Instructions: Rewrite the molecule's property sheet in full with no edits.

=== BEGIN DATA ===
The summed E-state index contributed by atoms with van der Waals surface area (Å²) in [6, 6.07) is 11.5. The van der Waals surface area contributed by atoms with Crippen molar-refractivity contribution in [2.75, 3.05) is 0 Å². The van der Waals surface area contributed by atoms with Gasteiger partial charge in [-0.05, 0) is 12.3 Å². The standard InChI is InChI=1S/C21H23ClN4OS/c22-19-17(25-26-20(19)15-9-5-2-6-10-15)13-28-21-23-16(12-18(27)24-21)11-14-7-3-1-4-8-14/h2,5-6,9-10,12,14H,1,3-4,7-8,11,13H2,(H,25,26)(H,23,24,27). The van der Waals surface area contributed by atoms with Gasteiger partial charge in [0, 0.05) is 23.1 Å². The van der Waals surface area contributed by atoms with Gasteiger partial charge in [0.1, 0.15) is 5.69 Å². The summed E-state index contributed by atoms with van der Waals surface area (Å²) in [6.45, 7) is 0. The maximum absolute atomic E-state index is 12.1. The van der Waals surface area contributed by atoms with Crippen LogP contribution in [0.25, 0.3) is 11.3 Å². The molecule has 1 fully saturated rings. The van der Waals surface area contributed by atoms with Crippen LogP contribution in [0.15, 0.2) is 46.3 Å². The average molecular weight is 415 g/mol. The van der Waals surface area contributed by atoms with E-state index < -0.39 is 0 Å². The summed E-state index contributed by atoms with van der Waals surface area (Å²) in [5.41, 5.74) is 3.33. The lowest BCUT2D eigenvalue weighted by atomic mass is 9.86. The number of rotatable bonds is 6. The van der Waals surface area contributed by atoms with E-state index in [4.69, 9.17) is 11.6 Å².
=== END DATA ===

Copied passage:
The summed E-state index contributed by atoms with van der Waals surface area (Å²) in [6, 6.07) is 11.5. The van der Waals surface area contributed by atoms with Crippen molar-refractivity contribution in [2.75, 3.05) is 0 Å². The van der Waals surface area contributed by atoms with Gasteiger partial charge in [-0.05, 0) is 12.3 Å². The standard InChI is InChI=1S/C21H23ClN4OS/c22-19-17(25-26-20(19)15-9-5-2-6-10-15)13-28-21-23-16(12-18(27)24-21)11-14-7-3-1-4-8-14/h2,5-6,9-10,12,14H,1,3-4,7-8,11,13H2,(H,25,26)(H,23,24,27). The van der Waals surface area contributed by atoms with Gasteiger partial charge in [0, 0.05) is 23.1 Å². The van der Waals surface area contributed by atoms with Gasteiger partial charge in [0.1, 0.15) is 5.69 Å². The summed E-state index contributed by atoms with van der Waals surface area (Å²) in [6.45, 7) is 0. The maximum absolute atomic E-state index is 12.1. The van der Waals surface area contributed by atoms with Crippen LogP contribution in [0.25, 0.3) is 11.3 Å². The molecule has 1 fully saturated rings. The van der Waals surface area contributed by atoms with Crippen LogP contribution in [0.15, 0.2) is 46.3 Å². The average molecular weight is 415 g/mol. The van der Waals surface area contributed by atoms with E-state index < -0.39 is 0 Å². The summed E-state index contributed by atoms with van der Waals surface area (Å²) in [5.41, 5.74) is 3.33. The lowest BCUT2D eigenvalue weighted by atomic mass is 9.86. The number of rotatable bonds is 6. The van der Waals surface area contributed by atoms with E-state index in [4.69, 9.17) is 11.6 Å².